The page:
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Consider How Emily Bronte Portrays Heathcliff and Cathy in Wuthering Heights.

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Introduction

Consider How Emily Bronte Portrays Heathcliff and Cathy in Wuthering Heights Cathy and Heathcliff are both curious characters, as is their relationship with each other and the way that Emily Bront� portrays them is vital to the plot. Unlike Cathy we know very little at all about Heathcliff's origins, which is exactly what Emily Bront� wanted. On a trip to Liverpool, Cathy's father Mr Earnshaw finds Heathcliff "starving, houseless and as good as dumb" and as no one on his travels lays claim to its' ownership he decides, being a benevolent soul, that he must take it home. To realise the significance of this we must take into account the historical context. At that time Liverpool was the major dock for the whole of the country with goods being imported and exported and ships and people arriving all the time. Any immigrants coming to Britain would arrive here and so there is little doubt that Heathcliff is not of English birth, as Nelly comments that he spoke "some gibberish that nobody could understand". He may have arrived from Ireland or Scotland as the language spoken there at this time was Gaelic. It has also been muted that he could actually have been black, and arrived from foreign climates, however these are purely assumptions none of which can be proved. Heathcliff is described by Mr Lockwood on his first visit to the heights as "a dark skinned gypsy in aspect". This links back to the fact that we have no idea of Heathcliff's past, so he could well be a gypsy, his origins are unknown which makes him mysterious and somewhat intriguing. ...read more.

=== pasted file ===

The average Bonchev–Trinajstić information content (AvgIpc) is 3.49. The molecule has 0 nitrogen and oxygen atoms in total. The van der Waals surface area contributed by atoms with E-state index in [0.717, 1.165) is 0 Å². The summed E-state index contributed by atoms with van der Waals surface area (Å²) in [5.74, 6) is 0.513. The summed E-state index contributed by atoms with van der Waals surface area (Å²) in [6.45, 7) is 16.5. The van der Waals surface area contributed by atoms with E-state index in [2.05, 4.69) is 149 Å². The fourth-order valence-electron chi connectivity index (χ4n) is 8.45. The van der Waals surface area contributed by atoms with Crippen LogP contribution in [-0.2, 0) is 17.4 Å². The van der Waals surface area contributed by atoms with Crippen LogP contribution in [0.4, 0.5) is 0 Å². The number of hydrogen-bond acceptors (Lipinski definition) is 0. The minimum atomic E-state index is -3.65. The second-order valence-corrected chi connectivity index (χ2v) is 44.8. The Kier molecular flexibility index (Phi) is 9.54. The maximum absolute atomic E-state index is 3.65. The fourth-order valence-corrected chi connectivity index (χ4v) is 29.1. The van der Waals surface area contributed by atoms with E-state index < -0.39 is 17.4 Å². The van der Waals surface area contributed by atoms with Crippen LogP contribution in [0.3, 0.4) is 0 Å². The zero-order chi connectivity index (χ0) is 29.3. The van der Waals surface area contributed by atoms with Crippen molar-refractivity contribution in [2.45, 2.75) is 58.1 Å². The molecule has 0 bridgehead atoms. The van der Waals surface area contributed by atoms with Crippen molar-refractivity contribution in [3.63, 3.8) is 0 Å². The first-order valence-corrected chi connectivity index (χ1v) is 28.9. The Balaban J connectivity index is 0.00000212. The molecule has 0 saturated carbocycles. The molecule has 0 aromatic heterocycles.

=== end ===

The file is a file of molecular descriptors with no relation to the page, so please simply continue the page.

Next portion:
Middle

She says "My love for Linton is like the foliage in the trees, time will change it I'm well aware as the winter changes the trees- my love for Heathcliff resembles the eternal rocks beneath." In this way she infers that her love for Heathcliff is solid and time will never change it. This link to the natural world reinforces the idea that Cathy' s love for Heathcliff is a natural thing We can gain some insight into the revengeful nature of Heathcliff if we look at one of his conversations with Nelly in chapter six. "not if I might have the privilege of throwing Joseph off the highest gable or painting the housefront with Hindleys blood." This is a chilling speech because it is not said in a fit of temper or in heated row, as when a person might say "I'd like to kill you". It is far more cold and calculated, which makes it far less forgivable as he is not saying it on impulse but as if he given careful consideration as to how he would kill them. This is reinforced again in chapter seven when he says to Nelly, she is the person that he can confide in, "I'm trying to settle how I shall pay Hindley back. I don't care how long I wait just so long as I can do it at last." This is more alarming even than the first speech and shows a truly evil side to Heathcliff's personality. ...read more.

Conclusion

She is also quite self obsessed, Nelly concludes this after seeing "how lightly she dismisses her old playmates troubles. I could not have imagined her to be so selfish." She therefore deems her to be an unfeeling child. Cathy does not improve as she grows up. Whilst married to Edgar Linton and living with him and his sister Isabella, she exclaims: "You are a dog in the manger Cathy and desire no one to be loved but yourself!" This is not entirely untrue, as Cathy loves to be the centre of attention and is not past sulking even at this age to get her own way. This is reflected by her foolish reaction when she says to Nelly after a fight in which Edgar has finally stood up to her, "I'll try to break their hearts by breaking their own". She demonstrates in this speech that she is no more than a spoilt girl, who craves love and adoration from all around her and will stop at nothing to get her own way. In some ways Cathy and Heathcliff are very similar. For instance in their ruthlessness to gain what they desire, and how they are both responsible for their own miseries whilst they blame them entirely on others. I believe that through these characters Emily Bronte wanted to portray love of a different type to that in other books published in this era. And the way she chooses to illustrate the characters, is I believe a challenge to the way that women were perceived in society at that time and to challenge commonly held attitudes and beliefs, towards love, trust and human nature. ...read more.

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